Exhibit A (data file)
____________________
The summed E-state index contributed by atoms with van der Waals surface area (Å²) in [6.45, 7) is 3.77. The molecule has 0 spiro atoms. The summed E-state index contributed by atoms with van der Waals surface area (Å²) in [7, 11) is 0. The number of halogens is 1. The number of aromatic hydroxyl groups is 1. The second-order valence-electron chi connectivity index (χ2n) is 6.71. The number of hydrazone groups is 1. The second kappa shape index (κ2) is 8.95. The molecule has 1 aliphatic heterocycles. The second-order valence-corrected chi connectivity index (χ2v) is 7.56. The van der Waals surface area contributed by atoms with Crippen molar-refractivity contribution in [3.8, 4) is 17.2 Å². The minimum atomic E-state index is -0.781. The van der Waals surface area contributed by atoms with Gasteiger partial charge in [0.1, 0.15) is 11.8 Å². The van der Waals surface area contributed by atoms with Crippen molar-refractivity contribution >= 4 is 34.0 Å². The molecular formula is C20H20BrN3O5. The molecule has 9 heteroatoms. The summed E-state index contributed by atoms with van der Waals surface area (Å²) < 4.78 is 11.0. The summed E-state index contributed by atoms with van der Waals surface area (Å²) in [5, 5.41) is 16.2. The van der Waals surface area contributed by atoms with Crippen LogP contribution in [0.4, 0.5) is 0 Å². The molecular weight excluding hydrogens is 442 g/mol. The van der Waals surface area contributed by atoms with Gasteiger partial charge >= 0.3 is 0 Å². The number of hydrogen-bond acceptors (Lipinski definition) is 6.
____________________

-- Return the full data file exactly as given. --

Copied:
The summed E-state index contributed by atoms with van der Waals surface area (Å²) in [6.45, 7) is 3.77. The molecule has 0 spiro atoms. The summed E-state index contributed by atoms with van der Waals surface area (Å²) in [7, 11) is 0. The number of halogens is 1. The number of aromatic hydroxyl groups is 1. The second-order valence-electron chi connectivity index (χ2n) is 6.71. The number of hydrazone groups is 1. The second kappa shape index (κ2) is 8.95. The molecule has 1 aliphatic heterocycles. The second-order valence-corrected chi connectivity index (χ2v) is 7.56. The van der Waals surface area contributed by atoms with Crippen molar-refractivity contribution in [3.8, 4) is 17.2 Å². The minimum atomic E-state index is -0.781. The van der Waals surface area contributed by atoms with Gasteiger partial charge in [0.1, 0.15) is 11.8 Å². The van der Waals surface area contributed by atoms with Crippen molar-refractivity contribution >= 4 is 34.0 Å². The molecular formula is C20H20BrN3O5. The molecule has 9 heteroatoms. The summed E-state index contributed by atoms with van der Waals surface area (Å²) < 4.78 is 11.0. The summed E-state index contributed by atoms with van der Waals surface area (Å²) in [5, 5.41) is 16.2. The van der Waals surface area contributed by atoms with Crippen LogP contribution in [0.4, 0.5) is 0 Å². The molecular weight excluding hydrogens is 442 g/mol. The van der Waals surface area contributed by atoms with Gasteiger partial charge >= 0.3 is 0 Å². The number of hydrogen-bond acceptors (Lipinski definition) is 6.